So I have an idea for a Collectable Network Sequencer
Imaging taking Glass Pane and shattering it into a thousand different shards. Each of the thousand different shards is a different panel configuration of this new module Glass Shard.
Glass Shard is a network sequencer that offers a high degree of configurability like its progenitor, Glass Pane. But each Glass Shard comes with different configuration of scars and cracks on its front panel. These innate imperfections offer built in connections that you can learn and work with as you add your own connections to the module.
Each section on Glass Shard is four beats long and can have anywhere between one and four notes inside of it. Each panel comes with a pattern of internal connections draw on the front of the panel. The panel also has two global states that can be toggled on or off with triggers.
To gain access to all these different configurations, people will have to slowly collect them.
Each week a new configuration will be available for anyone who uses the plugin. Once used it will be added to a library of configurations that person can reuse at any point in the future. If you miss a week, don’t worry, someone else can give you that configuration by sending you a patch file with that configuration loaded.
For people who want access to the configurations faster, a premium version would offer new configurations every day. And with the premium plugin those configurations may be different from user to user, creating even more variations.
I’m not exactly following how the configurations work, but might the list of configurations become large and burdensome over time? If so, perhaps a method will be needed to cull unwanted configurations.
So this will require a “phone home” functionality where it polls some online service for updates?
Would it even be possible to use the plugin without this online-only functionality?
What will happen in the future when the online service may no longer be available?
I guess at least you can have exchange of configs outside of the service.
Added bonus: users can “reverse engineer” the format and create their own custom configs even?
I like this. but could you make some use of the number of outputs per shard to affect gate length, create ratchets or produce a rest? Got lots of sequencers that all pump out the same duration notes and play 100% of the time and it would be nice to not have to always rope in a separate gate sequencer to get a bit of that sort of variation.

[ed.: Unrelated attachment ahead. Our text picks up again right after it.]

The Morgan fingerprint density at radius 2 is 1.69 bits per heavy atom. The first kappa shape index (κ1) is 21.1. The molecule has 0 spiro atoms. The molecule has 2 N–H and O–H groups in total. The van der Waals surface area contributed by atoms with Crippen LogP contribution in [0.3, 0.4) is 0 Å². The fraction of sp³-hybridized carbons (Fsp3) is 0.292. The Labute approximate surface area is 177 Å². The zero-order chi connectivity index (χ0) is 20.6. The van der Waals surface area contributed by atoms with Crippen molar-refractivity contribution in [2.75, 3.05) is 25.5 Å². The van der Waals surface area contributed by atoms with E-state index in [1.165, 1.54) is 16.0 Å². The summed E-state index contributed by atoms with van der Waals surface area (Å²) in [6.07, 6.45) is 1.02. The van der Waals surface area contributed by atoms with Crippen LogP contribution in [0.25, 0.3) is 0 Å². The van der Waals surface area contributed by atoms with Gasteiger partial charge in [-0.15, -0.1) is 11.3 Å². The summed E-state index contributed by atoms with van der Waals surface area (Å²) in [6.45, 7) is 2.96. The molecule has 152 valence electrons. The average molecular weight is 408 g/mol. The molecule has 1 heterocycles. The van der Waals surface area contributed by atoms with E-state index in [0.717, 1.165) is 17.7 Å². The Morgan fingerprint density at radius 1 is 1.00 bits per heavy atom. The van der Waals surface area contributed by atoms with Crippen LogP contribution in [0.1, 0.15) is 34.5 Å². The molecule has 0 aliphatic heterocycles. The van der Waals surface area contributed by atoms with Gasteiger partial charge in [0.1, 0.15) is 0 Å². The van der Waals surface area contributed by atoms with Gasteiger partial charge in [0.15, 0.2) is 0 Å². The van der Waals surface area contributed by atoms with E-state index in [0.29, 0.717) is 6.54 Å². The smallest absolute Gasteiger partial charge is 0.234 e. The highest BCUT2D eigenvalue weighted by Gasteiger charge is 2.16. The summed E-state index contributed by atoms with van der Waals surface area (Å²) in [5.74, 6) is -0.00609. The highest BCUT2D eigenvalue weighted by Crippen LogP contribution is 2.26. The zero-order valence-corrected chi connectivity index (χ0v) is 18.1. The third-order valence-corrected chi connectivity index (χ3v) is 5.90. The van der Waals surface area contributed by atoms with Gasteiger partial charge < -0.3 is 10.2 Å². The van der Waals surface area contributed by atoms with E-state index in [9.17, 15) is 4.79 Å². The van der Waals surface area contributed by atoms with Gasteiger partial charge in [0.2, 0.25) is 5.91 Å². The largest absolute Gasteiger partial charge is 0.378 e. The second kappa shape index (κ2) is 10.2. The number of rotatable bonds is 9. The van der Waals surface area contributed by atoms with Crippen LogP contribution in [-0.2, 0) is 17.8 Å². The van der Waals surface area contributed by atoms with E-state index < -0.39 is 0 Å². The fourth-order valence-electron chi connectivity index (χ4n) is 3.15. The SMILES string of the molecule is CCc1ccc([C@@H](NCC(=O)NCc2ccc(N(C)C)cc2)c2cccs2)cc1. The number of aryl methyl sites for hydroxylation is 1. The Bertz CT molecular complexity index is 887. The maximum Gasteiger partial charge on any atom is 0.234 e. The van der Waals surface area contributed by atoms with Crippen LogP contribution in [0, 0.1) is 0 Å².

Interesting concept, you are innovative within the rack community. Glass Pane is pretty cool to begin with, I have had some fun cross-patching 2 Glass Pane modules. Some unpredictable behavior from this sort of thing. Sometimes I wish Glass Pane was 4 steps only and you had to chain with other ones for a complete sequence, I have had success with OneShot as well, another fun sequencer that isn’t quite complete on its own. I imagine Glass Shard will be brilliant as well. Keep the bright ideas coming, I love the spirit to innovate.
Hey Simon. I don’t quite follow what you mean. What is a dynamic “dynamic mono module”? I’m also not sure what you mean by prof of work. I’m only familiar with that term in the context of a block chain, which this would not involve.
Thanks for the feedback. Yeah I totally agree. So the proposal would already have different length notes. For example the top would play two notes in the same duration that the bottom row would play one note.
On top of that I could also see is adding rests. Basically Xs where some of the knobs are. Would that be enough for you, or are you looking for something more?
Re One Shot. Yeah its meant to be an “end of chain” sequencer, something that adds some spice on top of another sequencer. That said if you chain several one shots together you can make an interesting sequencer.
There’s a hardware module that was recently announced that got me really excited. It does something similar in that it is synced to a real world clock and every day it generates a new rhythm – which is the same for every user across the world on that day. It’s called Pet Rock, check it out if you haven’t yet: